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Pesticide Action Network

End game for endosulfan




Karl Tupper, PANNA, 415-981-6205, ext 314

Kristin Schafer, PANNA, 408-836-8189 (cell)


End Game for Endosulfan

Environmental health and farmworker groups celebrate U.S. phaseout of persistent pesticide


Today Pesticide Action Network North America (PANNA) and partners around the world are rejoicing over U.S. EPA’s announcement of the end of endosulfan, an antiquated, highly toxic insecticide. The pesticide has been linked to autism, birth defects, and delayed puberty in humans.

“This decision is a long overdue victory for the farmworkers who have worked with this poison, the families that live near fields where it’s sprayed, and the Indigenous communities in the Arctic who are exposed to it in their traditional foods,” said Karl Tupper, Staff Scientist with PANNA. “Our work has finally paid off.” 

PANNA and allies have campaigned for a ban on endosulfan for years, collecting tens of thousands of signatures on petitions to EPA, filing legal petitions, submitting detailed comment letters, and challenging in federal court the agency’s 2002 decision to reregister endosulfan.

Citing concerns over human health and environmental degradation, EPA is negotiating an agreement from its manufacturer, Makhteshim Agan North America, to voluntary remove endosulfan products from the market.

“The end of endosulfan cannot come soon enough for farmworkers,” says Jeannie Economos, Pesticide Safety and Environmental Health Project Coordinator with the Farmworker Association of Florida. “The health of farmworkers should have raised red flags on the impacts of this pesticide many years ago. Soil and water studies in and around the Everglades indicate that endosulfan is also of serious concern to wildlife.”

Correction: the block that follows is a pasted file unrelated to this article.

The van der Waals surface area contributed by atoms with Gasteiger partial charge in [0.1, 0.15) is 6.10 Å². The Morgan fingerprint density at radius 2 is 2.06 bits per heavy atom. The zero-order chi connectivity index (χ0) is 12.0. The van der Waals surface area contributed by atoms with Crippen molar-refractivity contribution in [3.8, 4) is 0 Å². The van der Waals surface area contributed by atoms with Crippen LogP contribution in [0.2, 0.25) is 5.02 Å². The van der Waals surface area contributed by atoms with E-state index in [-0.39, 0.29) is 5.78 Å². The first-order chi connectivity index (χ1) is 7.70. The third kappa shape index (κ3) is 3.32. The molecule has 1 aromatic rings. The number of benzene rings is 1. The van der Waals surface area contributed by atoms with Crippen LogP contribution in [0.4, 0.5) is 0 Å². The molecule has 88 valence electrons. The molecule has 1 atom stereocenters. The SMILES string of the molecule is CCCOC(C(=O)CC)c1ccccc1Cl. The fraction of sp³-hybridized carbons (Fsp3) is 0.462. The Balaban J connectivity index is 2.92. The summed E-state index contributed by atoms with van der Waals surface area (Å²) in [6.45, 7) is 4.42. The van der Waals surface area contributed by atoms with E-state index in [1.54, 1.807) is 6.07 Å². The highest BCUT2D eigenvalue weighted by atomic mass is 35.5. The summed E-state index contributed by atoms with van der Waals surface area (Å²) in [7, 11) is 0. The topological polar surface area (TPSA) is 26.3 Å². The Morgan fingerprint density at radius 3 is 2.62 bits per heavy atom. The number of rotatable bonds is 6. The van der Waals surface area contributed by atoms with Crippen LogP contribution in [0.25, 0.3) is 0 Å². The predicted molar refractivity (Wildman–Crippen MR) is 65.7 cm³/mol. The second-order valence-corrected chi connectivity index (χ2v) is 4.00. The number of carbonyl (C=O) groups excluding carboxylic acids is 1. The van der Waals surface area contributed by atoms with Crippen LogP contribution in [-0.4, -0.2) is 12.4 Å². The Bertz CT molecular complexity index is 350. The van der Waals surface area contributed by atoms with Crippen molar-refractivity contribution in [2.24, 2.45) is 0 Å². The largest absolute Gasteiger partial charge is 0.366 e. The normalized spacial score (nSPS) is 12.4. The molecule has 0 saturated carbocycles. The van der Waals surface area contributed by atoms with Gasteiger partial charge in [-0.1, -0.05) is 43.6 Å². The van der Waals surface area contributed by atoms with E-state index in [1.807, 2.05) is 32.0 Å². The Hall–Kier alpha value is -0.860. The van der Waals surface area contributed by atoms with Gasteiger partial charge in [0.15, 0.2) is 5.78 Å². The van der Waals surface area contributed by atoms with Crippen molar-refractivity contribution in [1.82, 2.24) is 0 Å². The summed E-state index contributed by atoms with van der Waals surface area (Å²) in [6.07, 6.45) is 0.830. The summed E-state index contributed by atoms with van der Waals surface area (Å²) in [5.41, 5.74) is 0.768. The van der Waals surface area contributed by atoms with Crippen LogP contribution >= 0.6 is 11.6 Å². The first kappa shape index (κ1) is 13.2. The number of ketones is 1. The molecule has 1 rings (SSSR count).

Today’s announcement is expected to have reverberations outside the U.S. as well. Already banned in more than 60 countries around the world, including Thailand, Sri Lanka, several African countries and all 27 members of European Union, a global ban on endosulfan is currently being pursued under the Stockholm Convention on Persistent Organic Pollutants, a UN treaty.  

“The U.S. EPA is taking the lead in the right direction with its decision to phase out endosulfan,” says Sarojeni V. Rengam of Pesticide Action Network Asia and the Pacific. “We hope this decision will increase momentum towards a worldwide ban that is effectively implemented by governments. The unhealthy legacy of this acutely toxic chemical has been felt for decades by farmers and rural communities in Asia and throughout the world. It is time for endosulfan to go.”

Pamela Miller, Executive Director of Alaska Community Action on Toxics, agrees. “Endosulfan has become one of the most ubiquitous organochlorine pesticides in the Arctic, contaminating the traditional foods of Arctic Indigenous peoples, including fish, seabird eggs, and marine mammals. This is a serious public health and human rights issue. Unless it is phased out globally, levels are likely to increase with climate warming in the Arctic. We hope that the U.S. phase out will help advance a global ban.”

The Stockholm Convention outlaws toxic chemicals that—like PCBs and DDT—persist in the environment, bioaccumulate in food chains, and are transported across international boundaries on the wind and in ocean currents. India and China have been the most vocal opponents to adding endosulfan to the treaty, and have pointed to its continued use in the U.S. as evidence that it must not be harmful.

According to Tupper, who participates in the Convention’s negotiations, “Today’s announcement takes away one the most powerful talking points of those few countries that are determined to stop a global ban.”

Jayakumar Chelaton, Director of the Indian NGO Thanal, said, “We expect that India will be encouraged to act after hearing the  decisions of the U.S. EPA to protect health and the environment, since Indian law makers have been referring to U.S. provisions when framing the Indian law. This is now the opportunity for all to stay ahead in saving the world and making it toxic free. "

Available for interviews:

Karl Tupper, Staff Scientist, Pesticide Action Network North America. (415) 981-6205, ext 314, [email protected]

Pamela Miller, Executive Director, Alaska Community Action on Toxics, (907) 222-7714, [email protected]

Jeanne Economos, Pesticide Safety and Environmental Health Project Coordinator, Farmworker Association of Florida, (407) 886-5151, [email protected]



PANNA resource page on endosulfan:

EPA information on endosulfan cancellation:

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